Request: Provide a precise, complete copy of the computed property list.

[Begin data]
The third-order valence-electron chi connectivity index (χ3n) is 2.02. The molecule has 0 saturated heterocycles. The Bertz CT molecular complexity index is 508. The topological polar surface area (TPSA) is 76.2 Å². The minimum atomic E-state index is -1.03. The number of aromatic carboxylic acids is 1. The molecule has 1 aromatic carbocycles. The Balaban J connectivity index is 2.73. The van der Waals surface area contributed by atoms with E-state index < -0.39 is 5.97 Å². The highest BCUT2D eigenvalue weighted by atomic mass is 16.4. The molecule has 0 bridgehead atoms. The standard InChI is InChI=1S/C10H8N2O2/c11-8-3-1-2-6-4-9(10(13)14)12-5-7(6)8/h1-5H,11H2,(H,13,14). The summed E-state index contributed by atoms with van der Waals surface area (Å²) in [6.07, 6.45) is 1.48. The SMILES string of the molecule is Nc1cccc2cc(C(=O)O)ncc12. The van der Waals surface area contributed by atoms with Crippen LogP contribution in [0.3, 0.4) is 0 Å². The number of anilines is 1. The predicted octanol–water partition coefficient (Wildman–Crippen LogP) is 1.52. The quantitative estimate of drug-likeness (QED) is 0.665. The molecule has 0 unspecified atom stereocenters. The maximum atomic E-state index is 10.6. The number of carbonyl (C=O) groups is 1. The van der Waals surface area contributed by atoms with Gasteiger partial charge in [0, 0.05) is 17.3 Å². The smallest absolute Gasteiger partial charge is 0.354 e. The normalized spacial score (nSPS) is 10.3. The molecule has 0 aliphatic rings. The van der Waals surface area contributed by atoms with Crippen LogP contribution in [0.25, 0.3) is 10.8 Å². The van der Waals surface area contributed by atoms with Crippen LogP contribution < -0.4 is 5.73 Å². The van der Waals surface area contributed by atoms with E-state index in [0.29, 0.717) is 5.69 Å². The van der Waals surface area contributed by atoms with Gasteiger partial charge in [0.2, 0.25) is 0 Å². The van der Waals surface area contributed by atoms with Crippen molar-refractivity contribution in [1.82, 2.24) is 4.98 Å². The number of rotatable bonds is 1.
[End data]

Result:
The third-order valence-electron chi connectivity index (χ3n) is 2.02. The molecule has 0 saturated heterocycles. The Bertz CT molecular complexity index is 508. The topological polar surface area (TPSA) is 76.2 Å². The minimum atomic E-state index is -1.03. The number of aromatic carboxylic acids is 1. The molecule has 1 aromatic carbocycles. The Balaban J connectivity index is 2.73. The van der Waals surface area contributed by atoms with E-state index < -0.39 is 5.97 Å². The highest BCUT2D eigenvalue weighted by atomic mass is 16.4. The molecule has 0 bridgehead atoms. The standard InChI is InChI=1S/C10H8N2O2/c11-8-3-1-2-6-4-9(10(13)14)12-5-7(6)8/h1-5H,11H2,(H,13,14). The summed E-state index contributed by atoms with van der Waals surface area (Å²) in [6.07, 6.45) is 1.48. The SMILES string of the molecule is Nc1cccc2cc(C(=O)O)ncc12. The van der Waals surface area contributed by atoms with Crippen LogP contribution in [0.3, 0.4) is 0 Å². The number of anilines is 1. The predicted octanol–water partition coefficient (Wildman–Crippen LogP) is 1.52. The quantitative estimate of drug-likeness (QED) is 0.665. The molecule has 0 unspecified atom stereocenters. The maximum atomic E-state index is 10.6. The number of carbonyl (C=O) groups is 1. The van der Waals surface area contributed by atoms with Gasteiger partial charge in [0, 0.05) is 17.3 Å². The smallest absolute Gasteiger partial charge is 0.354 e. The normalized spacial score (nSPS) is 10.3. The molecule has 0 aliphatic rings. The van der Waals surface area contributed by atoms with Crippen LogP contribution in [0.25, 0.3) is 10.8 Å². The van der Waals surface area contributed by atoms with Crippen LogP contribution < -0.4 is 5.73 Å². The van der Waals surface area contributed by atoms with E-state index in [0.29, 0.717) is 5.69 Å². The van der Waals surface area contributed by atoms with Gasteiger partial charge in [0.2, 0.25) is 0 Å². The van der Waals surface area contributed by atoms with Crippen molar-refractivity contribution in [1.82, 2.24) is 4.98 Å². The number of rotatable bonds is 1.